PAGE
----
Curious Nature column: Spraying for pine beetle may be boon for another pest
It is a relief to many in Colorado that the recent epidemic of mountain pine beetle infestations has now ended. After killing approximately five million acres of trees and dominating headlines for a decade, new infestations have not been seen in Vail for several years.
This does not mean that residents of Eagle County are no longer concerned about their trees. Unfortunately, preventative spraying of trees has not stopped since the beetle has moved on. This spraying has several unintended consequences and may even be causing a whole new epidemic of infestations from another kind of tree pest.
Pine Needle Scale
Pine needle scale is an even tinier insect that appears as miniscule white dots on the needles of pine and spruce trees. In the past, needle scale infestations posed little risk to the overall health of a tree. Natural predators of needle scale, particularly other insects, typically controlled infestations within a year or two. Foresters and arborists rarely took action to stop needle scale because infestations would run their course on their own and leave trees unharmed.
In the broader forest, away from human interference, this pattern remains unchanged. In the past five years, however, the traditional pattern of infestations appearing and subsiding naturally on ornamental and suburban trees has been turned on its head. Several arborists think they know why.
Needle scale remains rare on trees in the forest. By contrast, it has become ubiquitous in populated areas and has even begun to kill healthy trees. The most severe infestations of needle scale seem to occur in areas that were heavily sprayed for mountain pine beetle.
Sprays used to protect trees from pine beetle also kill beneficial insects that prey on needle scale. The needle-scale insects are protected from sprays by the scale-like cuticles they shelter under. Unless they are in the brief, two-week crawler phase, foliar-applied pesticides have little effect on them.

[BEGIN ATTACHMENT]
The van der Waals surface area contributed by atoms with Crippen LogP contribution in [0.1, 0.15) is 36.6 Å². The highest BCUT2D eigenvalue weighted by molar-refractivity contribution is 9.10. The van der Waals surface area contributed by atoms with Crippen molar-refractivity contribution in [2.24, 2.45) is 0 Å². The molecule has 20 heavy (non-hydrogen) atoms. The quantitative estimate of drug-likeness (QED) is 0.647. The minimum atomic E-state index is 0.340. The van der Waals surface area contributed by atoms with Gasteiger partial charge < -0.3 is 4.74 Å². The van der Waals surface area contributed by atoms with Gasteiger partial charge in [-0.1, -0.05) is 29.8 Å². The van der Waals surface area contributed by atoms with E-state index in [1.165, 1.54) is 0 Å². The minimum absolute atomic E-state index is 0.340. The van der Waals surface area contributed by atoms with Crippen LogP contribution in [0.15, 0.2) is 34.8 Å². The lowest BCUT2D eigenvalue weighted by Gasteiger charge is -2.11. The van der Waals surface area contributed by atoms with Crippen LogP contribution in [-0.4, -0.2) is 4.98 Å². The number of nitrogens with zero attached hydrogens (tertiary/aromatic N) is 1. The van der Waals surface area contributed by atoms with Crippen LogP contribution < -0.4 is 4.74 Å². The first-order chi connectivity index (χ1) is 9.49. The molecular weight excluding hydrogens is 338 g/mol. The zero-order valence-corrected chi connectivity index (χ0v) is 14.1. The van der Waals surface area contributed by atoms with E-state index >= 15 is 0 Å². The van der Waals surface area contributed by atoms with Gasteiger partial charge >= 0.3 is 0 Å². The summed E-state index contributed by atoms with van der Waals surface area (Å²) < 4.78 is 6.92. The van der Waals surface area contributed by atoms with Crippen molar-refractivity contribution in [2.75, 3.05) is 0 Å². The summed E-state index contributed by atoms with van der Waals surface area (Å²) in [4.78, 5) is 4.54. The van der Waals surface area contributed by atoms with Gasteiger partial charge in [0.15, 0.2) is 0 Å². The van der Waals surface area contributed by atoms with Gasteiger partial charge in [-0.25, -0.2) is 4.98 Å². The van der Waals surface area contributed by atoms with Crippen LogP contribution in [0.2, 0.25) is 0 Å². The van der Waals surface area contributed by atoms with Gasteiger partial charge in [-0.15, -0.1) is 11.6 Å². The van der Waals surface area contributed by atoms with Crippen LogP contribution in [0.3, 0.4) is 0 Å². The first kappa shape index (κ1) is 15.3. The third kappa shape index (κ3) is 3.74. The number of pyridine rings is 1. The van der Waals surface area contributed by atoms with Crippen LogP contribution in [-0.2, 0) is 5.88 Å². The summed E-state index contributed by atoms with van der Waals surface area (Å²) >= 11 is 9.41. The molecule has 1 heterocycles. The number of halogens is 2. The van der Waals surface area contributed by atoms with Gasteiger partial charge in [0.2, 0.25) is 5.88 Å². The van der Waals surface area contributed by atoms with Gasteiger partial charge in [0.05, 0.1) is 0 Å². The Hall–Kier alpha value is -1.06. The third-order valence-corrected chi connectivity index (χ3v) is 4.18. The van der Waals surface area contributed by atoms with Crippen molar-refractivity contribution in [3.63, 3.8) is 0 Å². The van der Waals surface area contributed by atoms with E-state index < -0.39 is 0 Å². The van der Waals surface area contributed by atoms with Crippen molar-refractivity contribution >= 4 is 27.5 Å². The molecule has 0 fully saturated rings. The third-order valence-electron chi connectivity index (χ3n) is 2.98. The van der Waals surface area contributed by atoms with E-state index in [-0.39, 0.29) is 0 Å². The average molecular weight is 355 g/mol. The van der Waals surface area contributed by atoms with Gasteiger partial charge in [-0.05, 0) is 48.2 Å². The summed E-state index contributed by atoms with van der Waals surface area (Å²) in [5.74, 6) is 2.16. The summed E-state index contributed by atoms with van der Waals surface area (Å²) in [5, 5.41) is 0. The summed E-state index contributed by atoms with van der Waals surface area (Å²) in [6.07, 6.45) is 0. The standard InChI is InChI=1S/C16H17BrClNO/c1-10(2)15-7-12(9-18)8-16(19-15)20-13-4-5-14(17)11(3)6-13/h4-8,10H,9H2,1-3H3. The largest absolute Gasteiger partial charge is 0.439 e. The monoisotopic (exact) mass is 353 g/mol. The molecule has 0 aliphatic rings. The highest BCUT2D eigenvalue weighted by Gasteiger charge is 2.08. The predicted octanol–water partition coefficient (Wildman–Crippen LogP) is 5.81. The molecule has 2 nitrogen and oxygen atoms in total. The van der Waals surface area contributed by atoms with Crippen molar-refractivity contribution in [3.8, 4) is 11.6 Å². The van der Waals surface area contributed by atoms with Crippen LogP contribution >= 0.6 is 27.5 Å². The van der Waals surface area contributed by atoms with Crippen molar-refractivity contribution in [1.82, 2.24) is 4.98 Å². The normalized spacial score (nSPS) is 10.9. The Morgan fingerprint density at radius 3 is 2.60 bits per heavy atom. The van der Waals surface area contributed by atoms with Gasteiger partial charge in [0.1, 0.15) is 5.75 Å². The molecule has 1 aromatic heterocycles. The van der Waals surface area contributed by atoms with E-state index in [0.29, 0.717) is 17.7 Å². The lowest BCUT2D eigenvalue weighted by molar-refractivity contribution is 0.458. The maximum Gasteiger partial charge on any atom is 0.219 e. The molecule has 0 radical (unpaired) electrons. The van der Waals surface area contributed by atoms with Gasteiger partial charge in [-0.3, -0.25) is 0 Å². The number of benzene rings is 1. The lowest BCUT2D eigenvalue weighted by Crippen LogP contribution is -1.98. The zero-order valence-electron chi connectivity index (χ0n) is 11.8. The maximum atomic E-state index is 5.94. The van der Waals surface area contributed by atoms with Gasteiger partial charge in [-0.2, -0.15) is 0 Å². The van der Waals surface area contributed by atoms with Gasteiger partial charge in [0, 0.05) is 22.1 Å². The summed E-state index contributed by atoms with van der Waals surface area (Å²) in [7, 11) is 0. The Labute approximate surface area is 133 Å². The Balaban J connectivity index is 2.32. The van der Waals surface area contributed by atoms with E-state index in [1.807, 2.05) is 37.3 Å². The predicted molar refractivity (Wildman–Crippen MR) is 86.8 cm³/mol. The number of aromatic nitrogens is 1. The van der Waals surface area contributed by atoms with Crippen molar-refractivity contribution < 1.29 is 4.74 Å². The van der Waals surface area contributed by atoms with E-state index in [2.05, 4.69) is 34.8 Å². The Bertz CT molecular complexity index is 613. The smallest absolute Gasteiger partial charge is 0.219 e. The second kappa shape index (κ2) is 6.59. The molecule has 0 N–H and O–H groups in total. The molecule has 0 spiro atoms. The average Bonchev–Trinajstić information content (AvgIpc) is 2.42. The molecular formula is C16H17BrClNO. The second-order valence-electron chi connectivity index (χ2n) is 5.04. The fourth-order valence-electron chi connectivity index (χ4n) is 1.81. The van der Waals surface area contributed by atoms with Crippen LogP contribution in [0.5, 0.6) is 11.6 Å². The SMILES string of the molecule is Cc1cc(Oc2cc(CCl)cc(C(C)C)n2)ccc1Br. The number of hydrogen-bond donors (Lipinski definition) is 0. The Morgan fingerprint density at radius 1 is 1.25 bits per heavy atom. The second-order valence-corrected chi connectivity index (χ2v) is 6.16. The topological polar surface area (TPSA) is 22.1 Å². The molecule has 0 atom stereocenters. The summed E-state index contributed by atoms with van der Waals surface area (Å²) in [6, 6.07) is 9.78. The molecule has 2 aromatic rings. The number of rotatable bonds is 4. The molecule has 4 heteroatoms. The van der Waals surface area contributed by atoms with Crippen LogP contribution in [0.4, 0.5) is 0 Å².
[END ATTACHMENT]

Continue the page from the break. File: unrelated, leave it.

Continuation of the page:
Tragically, local residents continue to spray for mountain pine beetle, a pest that is no longer present. This puts harmful chemicals into the environment unnecessarily and has impacts on beneficial insects such as pollinators, predatory insects that help control pests and aquatic insects that feed our trout fisheries.
The town of Vail has eliminated foliar spray applications of pesticides and uses systemic pesticides only after carefully evaluating a tree for active infestations. This is part of an effort to use a more holistic approach known as integrated pest management, which recommends chemical treatment only as a last resort.
If you are concerned about the health of your trees, then consider asking an expert. The first question to ask is, what is causing the declining health of your tree? An arborist or pesticide applicator should be able to tell you very specifically before they prescribe a course of action. If spraying is suggested, then is it the right time of year to spray for the pest that is impacting your tree?
The best way to prevent tree pest infestations is to maintain the health of your trees with appropriate plant selection for your area, healthy soils and adequate but not excessive watering. Vail residents can contact the author to schedule a free, on-site assessment of trees and landscaping on their property. Similar technical assistance and planting resources are also available from the Colorado State University Eagle County Extension.
Pete Wadden is the watershed education coordinator for the town of Vail and can be reached at email@example.com or 970-479-2144. A list of arborists, landscapers and landscape architects familiar with integrated pest management can be found at http://www.lovevail.org/gorecreek.
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The tragic incident left a nearby camper wondering if more could be done to remove dead-standing trees from popular camping areas.